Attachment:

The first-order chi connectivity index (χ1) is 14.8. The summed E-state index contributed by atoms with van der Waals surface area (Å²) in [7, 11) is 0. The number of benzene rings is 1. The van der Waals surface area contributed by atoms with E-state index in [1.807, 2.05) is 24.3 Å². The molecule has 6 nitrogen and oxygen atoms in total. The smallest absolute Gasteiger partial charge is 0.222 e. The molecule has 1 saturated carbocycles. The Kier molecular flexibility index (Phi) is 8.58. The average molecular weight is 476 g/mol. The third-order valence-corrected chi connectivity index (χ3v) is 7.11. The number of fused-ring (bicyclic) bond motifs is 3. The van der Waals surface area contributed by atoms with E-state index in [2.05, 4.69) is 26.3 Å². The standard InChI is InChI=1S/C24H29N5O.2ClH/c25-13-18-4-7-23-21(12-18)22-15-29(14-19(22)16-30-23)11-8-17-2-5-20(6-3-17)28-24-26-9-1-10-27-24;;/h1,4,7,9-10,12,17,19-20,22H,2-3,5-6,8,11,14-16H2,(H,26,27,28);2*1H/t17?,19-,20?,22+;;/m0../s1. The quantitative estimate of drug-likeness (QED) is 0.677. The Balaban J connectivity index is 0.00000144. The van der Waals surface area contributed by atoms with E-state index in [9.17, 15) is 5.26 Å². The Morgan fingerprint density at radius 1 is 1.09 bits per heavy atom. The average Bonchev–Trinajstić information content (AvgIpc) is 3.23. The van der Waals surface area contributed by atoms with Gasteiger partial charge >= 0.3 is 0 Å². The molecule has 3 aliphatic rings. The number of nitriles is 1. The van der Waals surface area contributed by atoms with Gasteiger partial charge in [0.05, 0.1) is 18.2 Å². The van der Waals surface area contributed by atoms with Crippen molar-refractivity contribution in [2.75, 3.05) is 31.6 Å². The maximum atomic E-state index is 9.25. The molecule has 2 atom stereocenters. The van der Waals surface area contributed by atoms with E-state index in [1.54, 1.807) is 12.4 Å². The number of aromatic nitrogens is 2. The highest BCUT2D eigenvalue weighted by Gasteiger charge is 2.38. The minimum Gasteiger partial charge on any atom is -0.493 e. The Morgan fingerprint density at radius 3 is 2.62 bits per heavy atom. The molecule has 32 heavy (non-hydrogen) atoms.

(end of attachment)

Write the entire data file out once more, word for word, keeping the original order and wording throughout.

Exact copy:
The first-order chi connectivity index (χ1) is 14.8. The summed E-state index contributed by atoms with van der Waals surface area (Å²) in [7, 11) is 0. The number of benzene rings is 1. The van der Waals surface area contributed by atoms with E-state index in [1.807, 2.05) is 24.3 Å². The molecule has 6 nitrogen and oxygen atoms in total. The smallest absolute Gasteiger partial charge is 0.222 e. The molecule has 1 saturated carbocycles. The Kier molecular flexibility index (Phi) is 8.58. The average molecular weight is 476 g/mol. The third-order valence-corrected chi connectivity index (χ3v) is 7.11. The number of fused-ring (bicyclic) bond motifs is 3. The van der Waals surface area contributed by atoms with E-state index in [2.05, 4.69) is 26.3 Å². The standard InChI is InChI=1S/C24H29N5O.2ClH/c25-13-18-4-7-23-21(12-18)22-15-29(14-19(22)16-30-23)11-8-17-2-5-20(6-3-17)28-24-26-9-1-10-27-24;;/h1,4,7,9-10,12,17,19-20,22H,2-3,5-6,8,11,14-16H2,(H,26,27,28);2*1H/t17?,19-,20?,22+;;/m0../s1. The quantitative estimate of drug-likeness (QED) is 0.677. The Balaban J connectivity index is 0.00000144. The van der Waals surface area contributed by atoms with E-state index in [9.17, 15) is 5.26 Å². The Morgan fingerprint density at radius 1 is 1.09 bits per heavy atom. The average Bonchev–Trinajstić information content (AvgIpc) is 3.23. The van der Waals surface area contributed by atoms with Gasteiger partial charge >= 0.3 is 0 Å². The molecule has 3 aliphatic rings. The number of nitriles is 1. The van der Waals surface area contributed by atoms with Gasteiger partial charge in [0.05, 0.1) is 18.2 Å². The van der Waals surface area contributed by atoms with Crippen molar-refractivity contribution in [2.75, 3.05) is 31.6 Å². The maximum atomic E-state index is 9.25. The molecule has 2 atom stereocenters. The van der Waals surface area contributed by atoms with E-state index in [1.54, 1.807) is 12.4 Å². The number of aromatic nitrogens is 2. The highest BCUT2D eigenvalue weighted by Gasteiger charge is 2.38. The minimum Gasteiger partial charge on any atom is -0.493 e. The Morgan fingerprint density at radius 3 is 2.62 bits per heavy atom. The molecule has 32 heavy (non-hydrogen) atoms.